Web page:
Also called Veroboard, stripboard was originally made for prototyping electronic circuits. It’s still called Veroboard a lot because it was originally made by a company called Vero Technologies, but a lot of people (like me) use the generic name stripboard.

Stripboard is made of a non-conductive top layer where you place your components and a conductive bottom layer where components are attached to with solder. The conductive bottom layer is laid out in strips of copper (hence the name) so that each row is separate; rows are joined via components attached between them. It’s also possible to break rows by removing the conductive copper, thereby creating different electrical nodes.

How To Use Stripboard And Read Layouts

As mentioned, the conductive layer of the stripboard allows electrical signals to pass along it. The picture shown here makes that pretty clear!

However, when using stripboard, sometimes it’s useful break up a row to prevent a signal from passing through. This is good if you don’t need the whole row (but want to use the other part of the row for a different part of your circuit, or with integrated circuits like operational amplifiers that need to be on the same row because of how their pins are laid out.

In this way, stripboard is pretty versatile and, if you’re creative with it, you can fit quite a large circuit onto a relatively small bit of stripboard.

Here’s a diagram of a populate piece of strip board:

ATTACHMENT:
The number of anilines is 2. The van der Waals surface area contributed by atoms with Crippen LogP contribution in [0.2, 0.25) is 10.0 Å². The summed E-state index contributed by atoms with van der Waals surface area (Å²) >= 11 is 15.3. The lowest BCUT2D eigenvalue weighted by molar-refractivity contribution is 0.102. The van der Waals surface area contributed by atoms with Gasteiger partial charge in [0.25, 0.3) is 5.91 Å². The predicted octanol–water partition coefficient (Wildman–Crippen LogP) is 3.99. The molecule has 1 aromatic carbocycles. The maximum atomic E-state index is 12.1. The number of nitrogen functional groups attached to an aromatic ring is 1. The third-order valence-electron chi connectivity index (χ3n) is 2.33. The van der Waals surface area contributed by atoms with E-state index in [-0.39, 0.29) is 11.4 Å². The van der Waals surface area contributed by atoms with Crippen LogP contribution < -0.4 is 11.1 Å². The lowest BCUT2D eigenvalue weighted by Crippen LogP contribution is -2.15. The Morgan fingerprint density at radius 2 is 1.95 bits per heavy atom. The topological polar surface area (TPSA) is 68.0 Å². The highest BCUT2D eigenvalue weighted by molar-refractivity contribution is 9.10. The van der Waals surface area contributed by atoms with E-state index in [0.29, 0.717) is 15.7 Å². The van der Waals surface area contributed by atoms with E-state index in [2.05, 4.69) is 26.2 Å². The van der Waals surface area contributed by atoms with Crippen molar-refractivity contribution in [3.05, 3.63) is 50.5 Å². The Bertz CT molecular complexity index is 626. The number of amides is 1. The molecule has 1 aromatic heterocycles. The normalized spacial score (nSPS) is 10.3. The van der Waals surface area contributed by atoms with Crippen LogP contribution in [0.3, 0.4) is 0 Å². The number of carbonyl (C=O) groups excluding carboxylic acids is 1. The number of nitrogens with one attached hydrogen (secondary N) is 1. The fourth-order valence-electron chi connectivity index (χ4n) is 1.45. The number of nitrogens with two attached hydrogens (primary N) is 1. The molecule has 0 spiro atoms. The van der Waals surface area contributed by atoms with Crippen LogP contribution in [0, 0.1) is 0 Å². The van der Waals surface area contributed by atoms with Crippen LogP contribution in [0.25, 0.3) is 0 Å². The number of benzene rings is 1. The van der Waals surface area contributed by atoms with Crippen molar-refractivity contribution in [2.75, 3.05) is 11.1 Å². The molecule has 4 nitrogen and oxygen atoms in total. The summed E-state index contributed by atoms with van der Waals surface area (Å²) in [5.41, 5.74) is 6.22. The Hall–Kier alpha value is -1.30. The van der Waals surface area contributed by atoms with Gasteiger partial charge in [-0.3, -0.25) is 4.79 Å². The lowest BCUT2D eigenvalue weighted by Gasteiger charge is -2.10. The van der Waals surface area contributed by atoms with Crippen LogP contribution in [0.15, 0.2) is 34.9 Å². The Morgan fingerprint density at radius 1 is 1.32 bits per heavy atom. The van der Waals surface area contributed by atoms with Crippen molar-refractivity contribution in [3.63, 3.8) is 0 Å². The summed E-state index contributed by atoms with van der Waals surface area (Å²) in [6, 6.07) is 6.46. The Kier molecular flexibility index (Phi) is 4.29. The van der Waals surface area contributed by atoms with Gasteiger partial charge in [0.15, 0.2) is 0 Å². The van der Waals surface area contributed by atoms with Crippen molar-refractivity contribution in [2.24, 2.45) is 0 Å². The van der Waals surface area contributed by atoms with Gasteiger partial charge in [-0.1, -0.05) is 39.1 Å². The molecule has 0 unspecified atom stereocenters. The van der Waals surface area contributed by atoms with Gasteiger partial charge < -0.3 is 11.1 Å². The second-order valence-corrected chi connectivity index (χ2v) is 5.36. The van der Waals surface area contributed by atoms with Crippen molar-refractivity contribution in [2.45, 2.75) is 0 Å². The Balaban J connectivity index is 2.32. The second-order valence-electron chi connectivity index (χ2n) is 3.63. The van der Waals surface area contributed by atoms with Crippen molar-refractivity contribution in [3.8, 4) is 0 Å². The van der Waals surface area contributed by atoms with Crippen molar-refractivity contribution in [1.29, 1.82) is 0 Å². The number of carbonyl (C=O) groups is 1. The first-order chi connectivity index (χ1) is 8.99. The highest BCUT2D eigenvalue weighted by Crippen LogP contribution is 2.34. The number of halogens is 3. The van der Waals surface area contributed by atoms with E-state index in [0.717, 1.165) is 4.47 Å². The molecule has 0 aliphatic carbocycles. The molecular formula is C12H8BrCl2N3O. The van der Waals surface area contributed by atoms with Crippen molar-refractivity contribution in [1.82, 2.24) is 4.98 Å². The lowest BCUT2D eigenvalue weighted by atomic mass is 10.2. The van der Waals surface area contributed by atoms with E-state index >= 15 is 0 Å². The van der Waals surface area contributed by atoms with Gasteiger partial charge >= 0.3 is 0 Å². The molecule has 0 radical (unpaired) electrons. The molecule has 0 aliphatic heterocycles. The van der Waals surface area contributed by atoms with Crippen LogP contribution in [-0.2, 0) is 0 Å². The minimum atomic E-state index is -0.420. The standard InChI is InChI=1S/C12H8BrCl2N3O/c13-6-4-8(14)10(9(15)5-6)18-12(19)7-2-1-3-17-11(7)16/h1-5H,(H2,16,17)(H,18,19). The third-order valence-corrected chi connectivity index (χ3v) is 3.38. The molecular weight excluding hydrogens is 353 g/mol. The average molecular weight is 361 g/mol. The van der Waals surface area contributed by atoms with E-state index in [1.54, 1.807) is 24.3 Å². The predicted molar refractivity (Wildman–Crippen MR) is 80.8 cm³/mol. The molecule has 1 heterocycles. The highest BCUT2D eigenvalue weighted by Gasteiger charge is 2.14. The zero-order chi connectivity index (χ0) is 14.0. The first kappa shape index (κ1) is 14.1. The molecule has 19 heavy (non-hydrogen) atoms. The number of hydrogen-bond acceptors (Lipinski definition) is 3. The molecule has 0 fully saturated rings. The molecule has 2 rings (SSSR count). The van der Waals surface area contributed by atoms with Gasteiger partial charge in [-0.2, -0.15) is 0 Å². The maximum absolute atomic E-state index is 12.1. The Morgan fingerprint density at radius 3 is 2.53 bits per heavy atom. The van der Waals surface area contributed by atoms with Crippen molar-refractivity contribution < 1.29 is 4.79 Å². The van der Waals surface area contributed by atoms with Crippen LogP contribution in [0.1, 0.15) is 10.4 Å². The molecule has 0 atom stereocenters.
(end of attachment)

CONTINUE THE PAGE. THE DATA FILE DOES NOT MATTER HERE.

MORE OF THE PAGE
Here you can see where all the components are supposed to go. Although this diagram shows the rows, you’re actually putting the components on the side without rows. The finished product looks like this:

You’ll notice with a stripboard layout, you’ll also be presented with “blank” board that shows where to make cuts and links. Like this:

This example has four cuts and two links.

The cuts, represented by the bigger dots, are kind of what they sound like. Here you breaking the conductive strip. You can do this with a drill bit or a knife; just make sure that the break in the conductive strip is complete. Personally, I also like to mark the cuts on the non-conductive side of the stripboard with a dot. It’s a good guide.

The links, represented by the black lines, are attachments between two strips. These are used if you need two strips to connect but not via a component. Most people will just use some bare wire for a link, but you can also use coated wire. 

You can also see in the populated example that there are labeled connections coming into the stripboard. This is for things like potentiometers, power supply, ground, and input/output connections.

You can buy stripboard in a variety of sizes, but it typically doesn’t come in the size that you need. The diagram will indicate the size and all you need to do is cut it down. Use a few passes of a sharp blade to do this then sand it so it looks nice.

From there, it’s just a matter of putting pedal components into the right place. Generally, the components on the layout look like their real life counterparts, but if you’re having trouble, here’s everything labeled:

Populated stripboards with the components labelled.

A couple notes:

  • For transistors, you’ll note that you can see the orientation of the transistor because of how the circular section is facing. Note that (usually) the individual pins for each transistor are also labeled. If you’re swapping out a different transistor, make sure the pins are the same.
  • For integrated circuits, usually op-amps, you’ll see that the orientation is indicated by the semi-circle dot (which corresponds with the semi-circle or dot on the real life op-amp). Most of the time, the operational amplifier is oriented with the dot facing north (in relation to the orientation of the stripboard), but this isn’t always the case, so always check.

The Advantages Of Using Stripboard To Build Guitar Pedals

Although building a guitar pedal on a PCB is pretty fast and easy, stripboard has its advantages.